Oh, I guess I ought to mention the class where this happened — Spanish.
_________________________

Of course Dad wanted me to be included and to feel included.  But he also demanded that this inclusion be authentic.  He insisted that I be included authentically as Carlos, not as Carl.

I now refer to such events as Carl Moments or Being Carled.  Carl Moments are situations where people encounter obstacles to authentic inclusivity.  When things happen that communicate to you that your inclusivity is conditional.  You’re welcome . . . but . . . or if . . . or sort of.

Unlike conditional inclusivity, equitable inclusivity incorporates the idea of personal authenticity.  But authenticity can create complications.  Sometimes you may be too ethnic; in other cases, not ethnic enough.

In 1968 I became a professor of history at the University of California, Riverside — UCR — and later chair of the Chicano Studies Program.  Along the way I developed a reputation as a public speaker on diversity matters, including the Latino experience.  Nobody called me Carl, but there was something else.

I happened to be a güero: a light-skinned Latino.  Occasionally someone might say: “Oh, you’re trying to pass as white.”  No, I’ve never passed as anything.  I’ve just lumbered through life with the authentic skin my folks gave me.  But sometimes that’s proven to be a problem for others.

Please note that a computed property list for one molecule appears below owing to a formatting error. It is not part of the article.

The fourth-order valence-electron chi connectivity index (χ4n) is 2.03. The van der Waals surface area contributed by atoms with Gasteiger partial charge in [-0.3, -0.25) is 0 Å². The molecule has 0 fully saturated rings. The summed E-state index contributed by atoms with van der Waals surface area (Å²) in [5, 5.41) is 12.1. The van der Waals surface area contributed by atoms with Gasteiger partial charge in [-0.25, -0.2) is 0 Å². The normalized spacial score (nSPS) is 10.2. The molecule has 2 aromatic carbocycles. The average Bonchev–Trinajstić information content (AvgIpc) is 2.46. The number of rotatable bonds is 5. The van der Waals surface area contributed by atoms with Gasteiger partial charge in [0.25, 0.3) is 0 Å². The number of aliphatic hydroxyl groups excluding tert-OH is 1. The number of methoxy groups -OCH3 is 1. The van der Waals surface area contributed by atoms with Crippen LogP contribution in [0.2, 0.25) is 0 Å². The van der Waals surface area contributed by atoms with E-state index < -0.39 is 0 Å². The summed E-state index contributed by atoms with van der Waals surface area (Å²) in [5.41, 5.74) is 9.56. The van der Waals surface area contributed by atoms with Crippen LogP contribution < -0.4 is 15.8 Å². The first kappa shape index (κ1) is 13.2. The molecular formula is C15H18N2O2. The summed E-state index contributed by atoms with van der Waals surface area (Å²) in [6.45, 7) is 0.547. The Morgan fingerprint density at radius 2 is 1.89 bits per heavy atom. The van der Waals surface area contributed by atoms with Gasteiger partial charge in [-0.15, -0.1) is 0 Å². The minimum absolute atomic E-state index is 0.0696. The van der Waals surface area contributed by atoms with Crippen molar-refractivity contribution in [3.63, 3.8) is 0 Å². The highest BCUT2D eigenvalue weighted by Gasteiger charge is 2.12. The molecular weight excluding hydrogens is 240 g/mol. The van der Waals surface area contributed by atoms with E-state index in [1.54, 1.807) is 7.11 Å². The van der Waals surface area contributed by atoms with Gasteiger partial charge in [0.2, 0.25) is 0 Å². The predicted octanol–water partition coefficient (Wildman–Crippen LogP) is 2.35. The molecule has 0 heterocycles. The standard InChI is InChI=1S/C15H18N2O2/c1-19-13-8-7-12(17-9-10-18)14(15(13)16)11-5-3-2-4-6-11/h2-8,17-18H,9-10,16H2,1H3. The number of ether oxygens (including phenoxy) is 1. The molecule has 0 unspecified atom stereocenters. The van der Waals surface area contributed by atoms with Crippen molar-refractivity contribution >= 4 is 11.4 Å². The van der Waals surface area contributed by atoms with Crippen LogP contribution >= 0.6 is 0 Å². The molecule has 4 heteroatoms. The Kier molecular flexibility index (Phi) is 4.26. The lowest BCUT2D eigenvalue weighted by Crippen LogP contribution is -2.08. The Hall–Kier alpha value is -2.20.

Once I was invited to give a luncheon talk at a statewide education conference.  The invitation came from an Anglo who had never met me.  On the day of the conference I introduced myself to him.  His face fell.  Caught off guard, he said something that others may have thought, but suppressed.  “Uh, we were hoping for someone, uh, a little darker.”  With help from Neil Simon’s film, The Goodbye Girl, I had a ready answer.  “This year I’m working on younger.  Next year I’ll work on darker.”

But conditional inclusivity can also go in other directions.  In 1979, my late friend Tomás Rivera became Chancellor of UCR, the first Hispanic chancellor in University of California history.  Tomás was not a güero.  After his first speech to the UCR academic senate, one professor remarked: “You know, I can understand why Governor Brown put a Chicano in as Chancellor at Riverside — for political reasons — but did he have to –- look so much like a Chicano?”  Tomás had been Carled.